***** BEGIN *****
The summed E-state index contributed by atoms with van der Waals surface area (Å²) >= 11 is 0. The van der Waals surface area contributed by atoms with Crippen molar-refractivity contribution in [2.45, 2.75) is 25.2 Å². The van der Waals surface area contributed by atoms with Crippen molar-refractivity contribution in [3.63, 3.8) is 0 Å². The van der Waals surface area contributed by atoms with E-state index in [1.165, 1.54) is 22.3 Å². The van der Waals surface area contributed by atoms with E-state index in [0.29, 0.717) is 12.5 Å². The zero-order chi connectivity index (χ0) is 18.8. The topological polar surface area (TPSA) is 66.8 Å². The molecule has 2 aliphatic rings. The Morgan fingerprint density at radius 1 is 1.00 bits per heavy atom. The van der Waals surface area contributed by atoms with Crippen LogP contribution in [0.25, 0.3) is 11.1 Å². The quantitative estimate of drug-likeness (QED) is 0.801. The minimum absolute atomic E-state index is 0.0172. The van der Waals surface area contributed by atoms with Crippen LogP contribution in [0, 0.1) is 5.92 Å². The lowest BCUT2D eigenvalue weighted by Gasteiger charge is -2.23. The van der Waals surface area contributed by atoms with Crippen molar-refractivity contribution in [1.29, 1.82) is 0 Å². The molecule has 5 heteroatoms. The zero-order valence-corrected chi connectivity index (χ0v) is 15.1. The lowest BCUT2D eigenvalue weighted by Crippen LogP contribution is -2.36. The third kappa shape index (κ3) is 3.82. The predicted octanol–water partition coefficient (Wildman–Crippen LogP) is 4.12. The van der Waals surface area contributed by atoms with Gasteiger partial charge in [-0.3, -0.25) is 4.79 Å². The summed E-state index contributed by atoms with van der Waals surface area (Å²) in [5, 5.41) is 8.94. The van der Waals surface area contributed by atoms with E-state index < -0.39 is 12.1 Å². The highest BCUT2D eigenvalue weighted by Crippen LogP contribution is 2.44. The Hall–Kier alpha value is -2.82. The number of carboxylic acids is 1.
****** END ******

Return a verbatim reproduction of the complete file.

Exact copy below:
The summed E-state index contributed by atoms with van der Waals surface area (Å²) >= 11 is 0. The van der Waals surface area contributed by atoms with Crippen molar-refractivity contribution in [2.45, 2.75) is 25.2 Å². The van der Waals surface area contributed by atoms with Crippen molar-refractivity contribution in [3.63, 3.8) is 0 Å². The van der Waals surface area contributed by atoms with E-state index in [1.165, 1.54) is 22.3 Å². The van der Waals surface area contributed by atoms with E-state index in [0.29, 0.717) is 12.5 Å². The zero-order chi connectivity index (χ0) is 18.8. The topological polar surface area (TPSA) is 66.8 Å². The molecule has 2 aliphatic rings. The Morgan fingerprint density at radius 1 is 1.00 bits per heavy atom. The van der Waals surface area contributed by atoms with Crippen LogP contribution in [0.25, 0.3) is 11.1 Å². The quantitative estimate of drug-likeness (QED) is 0.801. The minimum absolute atomic E-state index is 0.0172. The van der Waals surface area contributed by atoms with Crippen LogP contribution in [0, 0.1) is 5.92 Å². The lowest BCUT2D eigenvalue weighted by Gasteiger charge is -2.23. The van der Waals surface area contributed by atoms with Crippen molar-refractivity contribution in [1.29, 1.82) is 0 Å². The molecule has 5 heteroatoms. The zero-order valence-corrected chi connectivity index (χ0v) is 15.1. The lowest BCUT2D eigenvalue weighted by Crippen LogP contribution is -2.36. The third kappa shape index (κ3) is 3.82. The predicted octanol–water partition coefficient (Wildman–Crippen LogP) is 4.12. The van der Waals surface area contributed by atoms with Gasteiger partial charge in [-0.3, -0.25) is 4.79 Å². The summed E-state index contributed by atoms with van der Waals surface area (Å²) in [5, 5.41) is 8.94. The van der Waals surface area contributed by atoms with E-state index < -0.39 is 12.1 Å². The highest BCUT2D eigenvalue weighted by Crippen LogP contribution is 2.44. The Hall–Kier alpha value is -2.82. The number of carboxylic acids is 1.